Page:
A new Duke University studyNortheastern Pennsylvania’s complex geology contains networks of “natural pathways” that allow gases and brines from the Marcellus shale formation to migrate upward into shallow groundwater aquifers. As a result, some drinking water supplies in northeastern Pennsylvania could be at increased risk for contamination, especially from methane leaks from poorly-constructed shale gas wells.
Last year, the same team of Duke researchers published a study that found elevated levels of methane contamination in drinking water wells located within a kilometer of hydraulically fractured shale gas wells, but found no evidence of contamination from fracturing fluids or brines.
The new study found elevated levels of salinity with similar geochemistry to deep Marcellus brine in drinking water samples from three groundwater aquifers that underlie six northeastern Pennsylvania counties. The elevated salinity was not linked to hydraulic fracturing, according to the study, for two reasons. First, the locations of the samples containing brine don’t match up with the locations of shale-gas wells. In addition, results from the new study are similar to water-quality tests conducted in the same aquifers in the 1980s, decades before shale-gas development began.
The study did not reach conclusions as to how long it took the brines to migrate upward. For that reason, because the brines could have come from deeper than the Marcellus formation, and because the act of drilling could actually preempt saline water from rising by reducing pressure in the Marcellus formation, the study immediately drew sharp criticism from both the oil and gas industry and a scientist on the National Academy of Science's peer review panel.
This essential truth does not appear to be in dispute, and should not be lost in any debate: fluids – in addition to gases - can migrate from deep underground upwards to come in contact with groundwater sources. How long it takes is to me somewhat irrelevant; the specific geology is very relevant. The risks to water supplies from surface spills at gas drilling sites are already abundantly clear. The potential for contamination from upward migration of fluids (and gases) must be taken extremely seriously.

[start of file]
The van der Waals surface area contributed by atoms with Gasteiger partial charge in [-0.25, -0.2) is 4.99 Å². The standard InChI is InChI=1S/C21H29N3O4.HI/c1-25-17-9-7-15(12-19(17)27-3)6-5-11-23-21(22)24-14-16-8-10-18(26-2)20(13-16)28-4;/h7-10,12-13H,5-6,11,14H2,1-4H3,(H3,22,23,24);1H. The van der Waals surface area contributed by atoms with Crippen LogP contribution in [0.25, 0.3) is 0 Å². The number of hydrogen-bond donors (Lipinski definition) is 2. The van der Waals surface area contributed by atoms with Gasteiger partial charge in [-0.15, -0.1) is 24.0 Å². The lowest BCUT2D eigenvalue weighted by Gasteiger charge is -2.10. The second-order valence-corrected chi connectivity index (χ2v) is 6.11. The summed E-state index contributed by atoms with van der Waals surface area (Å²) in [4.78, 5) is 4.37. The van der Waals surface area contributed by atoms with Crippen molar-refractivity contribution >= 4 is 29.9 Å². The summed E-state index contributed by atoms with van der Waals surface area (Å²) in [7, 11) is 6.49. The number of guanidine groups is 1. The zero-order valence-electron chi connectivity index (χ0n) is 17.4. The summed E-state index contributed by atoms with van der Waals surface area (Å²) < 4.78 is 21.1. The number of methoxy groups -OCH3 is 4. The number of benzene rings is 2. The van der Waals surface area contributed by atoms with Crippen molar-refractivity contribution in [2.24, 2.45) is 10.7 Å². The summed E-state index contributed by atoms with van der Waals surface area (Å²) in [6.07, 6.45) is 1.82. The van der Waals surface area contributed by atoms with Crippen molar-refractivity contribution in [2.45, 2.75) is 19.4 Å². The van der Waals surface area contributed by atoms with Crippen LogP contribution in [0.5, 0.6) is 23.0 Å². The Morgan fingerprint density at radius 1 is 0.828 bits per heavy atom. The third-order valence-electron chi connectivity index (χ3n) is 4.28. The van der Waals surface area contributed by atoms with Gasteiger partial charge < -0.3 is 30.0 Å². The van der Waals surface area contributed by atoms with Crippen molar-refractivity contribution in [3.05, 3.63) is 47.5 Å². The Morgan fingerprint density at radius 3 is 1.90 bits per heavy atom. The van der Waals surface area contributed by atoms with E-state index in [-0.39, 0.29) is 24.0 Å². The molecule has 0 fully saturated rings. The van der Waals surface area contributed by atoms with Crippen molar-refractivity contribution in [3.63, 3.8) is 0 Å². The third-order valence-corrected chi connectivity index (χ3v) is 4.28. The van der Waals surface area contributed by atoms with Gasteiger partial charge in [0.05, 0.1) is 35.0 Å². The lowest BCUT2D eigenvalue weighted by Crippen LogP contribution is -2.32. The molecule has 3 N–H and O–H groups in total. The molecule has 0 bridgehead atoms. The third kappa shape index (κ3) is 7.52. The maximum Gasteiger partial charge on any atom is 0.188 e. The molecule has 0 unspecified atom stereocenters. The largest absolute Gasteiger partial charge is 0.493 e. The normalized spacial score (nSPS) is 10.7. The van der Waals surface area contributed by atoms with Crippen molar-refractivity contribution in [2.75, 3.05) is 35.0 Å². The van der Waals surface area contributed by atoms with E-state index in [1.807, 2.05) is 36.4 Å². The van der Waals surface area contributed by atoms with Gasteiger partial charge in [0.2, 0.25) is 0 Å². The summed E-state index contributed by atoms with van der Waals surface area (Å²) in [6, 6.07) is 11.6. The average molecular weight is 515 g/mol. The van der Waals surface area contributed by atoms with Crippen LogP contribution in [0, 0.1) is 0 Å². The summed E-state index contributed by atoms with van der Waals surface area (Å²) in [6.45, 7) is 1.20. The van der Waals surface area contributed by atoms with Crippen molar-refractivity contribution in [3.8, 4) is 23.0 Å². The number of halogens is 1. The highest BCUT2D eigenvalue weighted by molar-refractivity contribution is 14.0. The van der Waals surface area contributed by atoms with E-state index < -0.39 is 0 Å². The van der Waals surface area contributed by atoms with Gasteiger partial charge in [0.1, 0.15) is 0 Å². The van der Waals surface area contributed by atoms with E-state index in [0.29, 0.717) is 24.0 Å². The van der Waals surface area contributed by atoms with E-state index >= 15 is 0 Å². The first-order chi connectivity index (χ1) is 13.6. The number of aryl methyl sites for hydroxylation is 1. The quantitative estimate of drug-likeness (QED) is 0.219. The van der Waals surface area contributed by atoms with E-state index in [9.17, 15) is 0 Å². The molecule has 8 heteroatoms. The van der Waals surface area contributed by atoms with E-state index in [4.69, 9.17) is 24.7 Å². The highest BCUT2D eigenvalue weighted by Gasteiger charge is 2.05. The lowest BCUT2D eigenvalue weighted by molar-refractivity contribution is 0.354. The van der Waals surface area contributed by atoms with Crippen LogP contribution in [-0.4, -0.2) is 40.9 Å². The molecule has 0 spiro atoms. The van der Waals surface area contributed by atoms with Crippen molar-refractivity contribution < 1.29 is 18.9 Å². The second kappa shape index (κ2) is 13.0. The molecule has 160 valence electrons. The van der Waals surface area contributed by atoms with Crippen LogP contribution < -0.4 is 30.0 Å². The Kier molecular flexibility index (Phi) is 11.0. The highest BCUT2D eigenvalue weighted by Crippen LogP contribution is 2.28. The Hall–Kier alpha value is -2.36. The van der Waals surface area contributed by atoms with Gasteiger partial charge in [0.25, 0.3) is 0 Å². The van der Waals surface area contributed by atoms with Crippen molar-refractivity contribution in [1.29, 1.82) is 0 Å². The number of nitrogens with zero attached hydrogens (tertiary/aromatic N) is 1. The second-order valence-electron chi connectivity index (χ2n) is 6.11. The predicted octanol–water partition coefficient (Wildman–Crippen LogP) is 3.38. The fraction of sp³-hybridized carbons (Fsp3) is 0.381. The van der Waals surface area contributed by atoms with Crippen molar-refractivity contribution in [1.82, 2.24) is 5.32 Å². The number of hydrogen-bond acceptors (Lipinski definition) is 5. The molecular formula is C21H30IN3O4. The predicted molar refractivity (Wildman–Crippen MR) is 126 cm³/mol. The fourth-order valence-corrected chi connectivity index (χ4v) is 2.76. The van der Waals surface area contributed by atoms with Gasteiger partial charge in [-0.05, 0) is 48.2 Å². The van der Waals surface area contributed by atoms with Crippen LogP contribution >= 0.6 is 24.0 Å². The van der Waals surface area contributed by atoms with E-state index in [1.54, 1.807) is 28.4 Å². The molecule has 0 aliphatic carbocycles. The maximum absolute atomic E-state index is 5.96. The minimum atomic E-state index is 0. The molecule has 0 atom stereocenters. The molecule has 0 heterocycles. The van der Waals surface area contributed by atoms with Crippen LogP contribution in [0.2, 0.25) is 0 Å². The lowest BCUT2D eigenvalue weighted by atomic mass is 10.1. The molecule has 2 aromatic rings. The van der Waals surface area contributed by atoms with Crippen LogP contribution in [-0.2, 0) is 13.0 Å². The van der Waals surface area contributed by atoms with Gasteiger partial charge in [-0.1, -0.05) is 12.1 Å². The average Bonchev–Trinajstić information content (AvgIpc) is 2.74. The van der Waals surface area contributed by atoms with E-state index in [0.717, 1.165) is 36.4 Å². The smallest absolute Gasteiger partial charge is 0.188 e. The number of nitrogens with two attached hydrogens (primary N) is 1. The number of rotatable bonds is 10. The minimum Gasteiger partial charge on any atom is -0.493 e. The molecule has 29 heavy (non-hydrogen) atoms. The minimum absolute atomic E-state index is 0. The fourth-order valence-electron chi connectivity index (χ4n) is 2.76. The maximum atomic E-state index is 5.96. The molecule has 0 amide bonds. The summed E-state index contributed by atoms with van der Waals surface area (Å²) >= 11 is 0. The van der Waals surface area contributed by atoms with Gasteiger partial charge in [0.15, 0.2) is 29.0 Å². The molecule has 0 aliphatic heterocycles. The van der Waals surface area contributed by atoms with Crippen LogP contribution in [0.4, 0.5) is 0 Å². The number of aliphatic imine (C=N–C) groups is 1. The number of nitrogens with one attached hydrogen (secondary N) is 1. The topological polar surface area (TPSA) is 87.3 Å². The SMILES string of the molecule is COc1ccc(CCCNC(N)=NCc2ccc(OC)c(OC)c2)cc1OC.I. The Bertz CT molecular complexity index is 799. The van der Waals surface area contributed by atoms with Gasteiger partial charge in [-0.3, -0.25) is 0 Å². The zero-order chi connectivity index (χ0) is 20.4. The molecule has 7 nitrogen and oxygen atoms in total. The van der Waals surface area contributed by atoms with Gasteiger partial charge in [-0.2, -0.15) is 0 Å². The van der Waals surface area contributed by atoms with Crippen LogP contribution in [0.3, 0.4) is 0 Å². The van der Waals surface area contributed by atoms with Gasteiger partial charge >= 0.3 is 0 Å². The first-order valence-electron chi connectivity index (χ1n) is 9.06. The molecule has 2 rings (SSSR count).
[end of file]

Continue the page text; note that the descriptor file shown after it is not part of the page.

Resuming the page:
A modeling study by another researcher that was published in May suggested that frack fluids themselves could migrate upwards toward aquifers – and in a matter of decades, much more quickly than has been previously assumed. That study contradicted a UK study that found that the risk of groundwater contamination from is very low, and that it can be virtually eliminated if fracking is stopped a minimum of 600 meters from aquifers.
More research is clearly needed.
Avner Vengosh, professor of geochemistry and water quality at Duke's Nicholas School of the Environment, summed up the latest study – and its global implications - in a university news release:
"As shale gas exploration is becoming global -- including in Poland, China, Australia and New Zealand -- the take-home message of this study is that pre-drilling water quality monitoring is important for evaluating water-quality baselines that can be used to detect future changes in water quality, and for evaluating possible hydraulic 'short cuts' and pathways between fluids and gases in deep shale gas formations and shallow aquifers. Such geochemical reconnaissance would provide a better risk assessment for water contamination in newly developed shale gas exploration areas."
I would go further.
All of these studies underscore the need for additional research; for the gas industry to perform at the highest possible level - every well, every time - and with more environmentally benign methods; for vigorous enforcement of existing rules (Pennsylvania adopted enhanced gas well construction standards in February, 2011 after a two-year design) and constant review of their adequacy; and for requirements for much more detailed, up-front geological and groundwater testing, site characterization, and study by drillers before shale gas wells are drilled. That is the path to minimizing risks to water supplies from shale gas exploration, and it should not be controversial at all.